This project (the earlier version of ‘New Methods of Deception’) was conceived and completed in 2010. This is really an updated time capsule of our conception of surveillance technology as we imagined it into the near future from that point. he ability to collect, store data and mine it effectively has increased dramatically beyond the scope we envisioned. The cumulative impact of these developments seems poised to create an environment where the act of ‘active’ disappearance may itself become an impossibility, rendering everything in ‘New Methods of Deception’ redundant.  

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BF: 
Undoubtedly. When we worked on the earlier version of NMOD (‘New Methods of Deception’)  some of the surveillance systems we described were in the research lab, and some didn't exist yet. Unlike software exploits used over the internet though, these require physical presence, hence the very real risk to being discovered. A hacker can probe software safely at home to find a security hole, then go and try the attack on a real server; if caught they can disconnect and leave nothing but an IP address that goes nowhere. To find reliable methods in NMOD would put individuals and organisations at risk, so you would expect the ensuing arms-race to be very one-sided compared to internet exploits. The techniques with the most longevity are ones based on human behavior—becoming part of a group the state has no interest in, or acts erratically. 
 


While I was reading through NMOD, I imagined a scene of ordinary looking people living amongst a community of individuals walking lopsidedly, wearing irregular makeup, teeth overlays, body padding and odd sized shoes; Am I imagining the near future?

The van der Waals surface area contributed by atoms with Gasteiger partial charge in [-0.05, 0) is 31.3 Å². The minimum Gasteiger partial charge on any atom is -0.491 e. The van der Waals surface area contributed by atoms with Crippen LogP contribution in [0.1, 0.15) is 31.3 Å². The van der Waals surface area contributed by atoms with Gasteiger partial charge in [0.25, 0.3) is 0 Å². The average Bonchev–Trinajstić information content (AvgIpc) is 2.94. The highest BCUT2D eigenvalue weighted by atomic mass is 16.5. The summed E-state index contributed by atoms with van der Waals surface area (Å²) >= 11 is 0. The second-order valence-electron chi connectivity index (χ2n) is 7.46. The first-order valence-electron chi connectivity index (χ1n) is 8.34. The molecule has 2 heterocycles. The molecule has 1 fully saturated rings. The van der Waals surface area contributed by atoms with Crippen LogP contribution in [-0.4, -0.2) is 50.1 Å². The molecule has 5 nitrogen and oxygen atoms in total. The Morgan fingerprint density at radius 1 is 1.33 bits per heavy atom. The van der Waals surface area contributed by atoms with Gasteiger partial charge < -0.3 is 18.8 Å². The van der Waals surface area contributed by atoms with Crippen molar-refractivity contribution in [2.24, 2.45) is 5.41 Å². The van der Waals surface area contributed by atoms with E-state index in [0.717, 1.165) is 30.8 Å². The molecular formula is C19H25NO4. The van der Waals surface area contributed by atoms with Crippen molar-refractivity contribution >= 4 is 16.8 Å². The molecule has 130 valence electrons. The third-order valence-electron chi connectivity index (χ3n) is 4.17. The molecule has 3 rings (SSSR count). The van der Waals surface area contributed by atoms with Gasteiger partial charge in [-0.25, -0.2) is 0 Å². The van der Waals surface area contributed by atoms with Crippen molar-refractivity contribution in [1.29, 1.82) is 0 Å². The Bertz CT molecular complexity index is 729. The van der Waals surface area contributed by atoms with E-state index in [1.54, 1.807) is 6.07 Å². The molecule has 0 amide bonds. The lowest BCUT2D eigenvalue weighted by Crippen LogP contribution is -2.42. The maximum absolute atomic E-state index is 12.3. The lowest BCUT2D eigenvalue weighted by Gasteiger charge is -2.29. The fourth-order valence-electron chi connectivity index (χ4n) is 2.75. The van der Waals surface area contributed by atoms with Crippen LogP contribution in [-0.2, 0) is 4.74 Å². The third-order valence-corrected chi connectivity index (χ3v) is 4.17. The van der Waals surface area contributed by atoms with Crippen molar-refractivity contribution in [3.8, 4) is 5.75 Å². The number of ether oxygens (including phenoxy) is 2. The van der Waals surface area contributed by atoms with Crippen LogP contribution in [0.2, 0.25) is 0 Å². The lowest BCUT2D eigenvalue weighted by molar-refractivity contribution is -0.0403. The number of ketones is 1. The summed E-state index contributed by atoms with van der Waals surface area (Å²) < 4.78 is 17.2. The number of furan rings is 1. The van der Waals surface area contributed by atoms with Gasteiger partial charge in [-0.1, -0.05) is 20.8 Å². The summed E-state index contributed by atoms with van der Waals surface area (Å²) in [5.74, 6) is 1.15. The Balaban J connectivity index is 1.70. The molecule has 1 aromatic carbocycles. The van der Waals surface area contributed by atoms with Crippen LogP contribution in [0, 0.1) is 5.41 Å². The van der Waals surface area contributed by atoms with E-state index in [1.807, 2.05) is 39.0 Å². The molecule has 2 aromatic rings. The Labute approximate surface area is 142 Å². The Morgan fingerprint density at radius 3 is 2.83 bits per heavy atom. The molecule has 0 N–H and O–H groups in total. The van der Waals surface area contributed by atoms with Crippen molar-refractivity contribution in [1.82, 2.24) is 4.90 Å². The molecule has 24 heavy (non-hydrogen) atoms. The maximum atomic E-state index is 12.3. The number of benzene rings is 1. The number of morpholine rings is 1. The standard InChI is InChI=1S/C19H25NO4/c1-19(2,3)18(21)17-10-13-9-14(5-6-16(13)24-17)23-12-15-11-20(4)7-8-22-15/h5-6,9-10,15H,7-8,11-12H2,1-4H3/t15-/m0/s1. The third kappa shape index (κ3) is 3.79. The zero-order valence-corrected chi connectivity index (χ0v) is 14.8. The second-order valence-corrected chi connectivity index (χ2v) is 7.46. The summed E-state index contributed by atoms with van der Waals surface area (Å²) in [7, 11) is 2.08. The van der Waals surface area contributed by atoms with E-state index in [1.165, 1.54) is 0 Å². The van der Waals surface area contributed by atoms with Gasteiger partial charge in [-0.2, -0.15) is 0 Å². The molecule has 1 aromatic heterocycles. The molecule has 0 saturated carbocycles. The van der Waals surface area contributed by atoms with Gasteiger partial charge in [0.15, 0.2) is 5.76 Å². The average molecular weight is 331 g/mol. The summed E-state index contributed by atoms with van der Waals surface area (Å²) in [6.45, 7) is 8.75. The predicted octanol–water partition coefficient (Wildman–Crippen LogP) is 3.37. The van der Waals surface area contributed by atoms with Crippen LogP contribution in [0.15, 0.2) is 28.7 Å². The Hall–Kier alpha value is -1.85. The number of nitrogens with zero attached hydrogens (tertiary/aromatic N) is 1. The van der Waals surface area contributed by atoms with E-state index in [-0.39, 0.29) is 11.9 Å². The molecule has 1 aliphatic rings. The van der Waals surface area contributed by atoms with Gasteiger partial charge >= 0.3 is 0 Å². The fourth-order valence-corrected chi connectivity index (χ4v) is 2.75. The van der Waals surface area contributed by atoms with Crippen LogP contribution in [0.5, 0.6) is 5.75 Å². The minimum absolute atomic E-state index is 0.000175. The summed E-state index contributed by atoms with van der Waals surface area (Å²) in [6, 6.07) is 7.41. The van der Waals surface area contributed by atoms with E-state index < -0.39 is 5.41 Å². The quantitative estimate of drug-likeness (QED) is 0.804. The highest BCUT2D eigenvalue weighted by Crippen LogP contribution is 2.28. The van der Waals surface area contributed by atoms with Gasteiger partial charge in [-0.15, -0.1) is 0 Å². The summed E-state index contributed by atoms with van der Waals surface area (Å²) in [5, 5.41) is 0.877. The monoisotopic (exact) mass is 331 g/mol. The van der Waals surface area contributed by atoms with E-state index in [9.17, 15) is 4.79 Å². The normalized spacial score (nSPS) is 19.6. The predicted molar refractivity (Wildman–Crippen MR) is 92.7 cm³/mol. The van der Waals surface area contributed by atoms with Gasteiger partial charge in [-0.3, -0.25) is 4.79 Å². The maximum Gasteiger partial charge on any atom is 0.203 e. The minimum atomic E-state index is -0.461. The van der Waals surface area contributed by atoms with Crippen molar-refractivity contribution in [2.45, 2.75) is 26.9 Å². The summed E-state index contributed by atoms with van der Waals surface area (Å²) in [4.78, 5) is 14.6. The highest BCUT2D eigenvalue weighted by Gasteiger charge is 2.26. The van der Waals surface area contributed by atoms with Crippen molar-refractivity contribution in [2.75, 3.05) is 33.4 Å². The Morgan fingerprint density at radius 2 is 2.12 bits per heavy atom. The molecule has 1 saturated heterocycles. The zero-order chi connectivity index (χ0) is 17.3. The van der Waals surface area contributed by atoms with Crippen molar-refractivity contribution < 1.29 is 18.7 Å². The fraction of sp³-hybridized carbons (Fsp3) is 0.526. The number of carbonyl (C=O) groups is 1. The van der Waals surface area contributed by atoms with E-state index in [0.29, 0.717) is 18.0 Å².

BF: It’s one of the more visually evocative ideas in the manual; the explosion of creativity needed to totally transform appearances and behaviour so they're wildly outside norms. It’s an avenue that’s open, especially as part of an explicit rejection of surveillance by young people or out-groups. However, the easier routes involve using communities that society already mostly ignores; the homeless, addicts, untouchable castes, minor religious sects etc. 


RB:The performative aspect of avoiding surveillance is something that really appealed to us. As new subcultures form and gain momentum, even something as seemingly outlandish as the visuals described above could become a reality but it would need a critical mass of people to adopt it to work in the kind of surveillance masking role we were describing.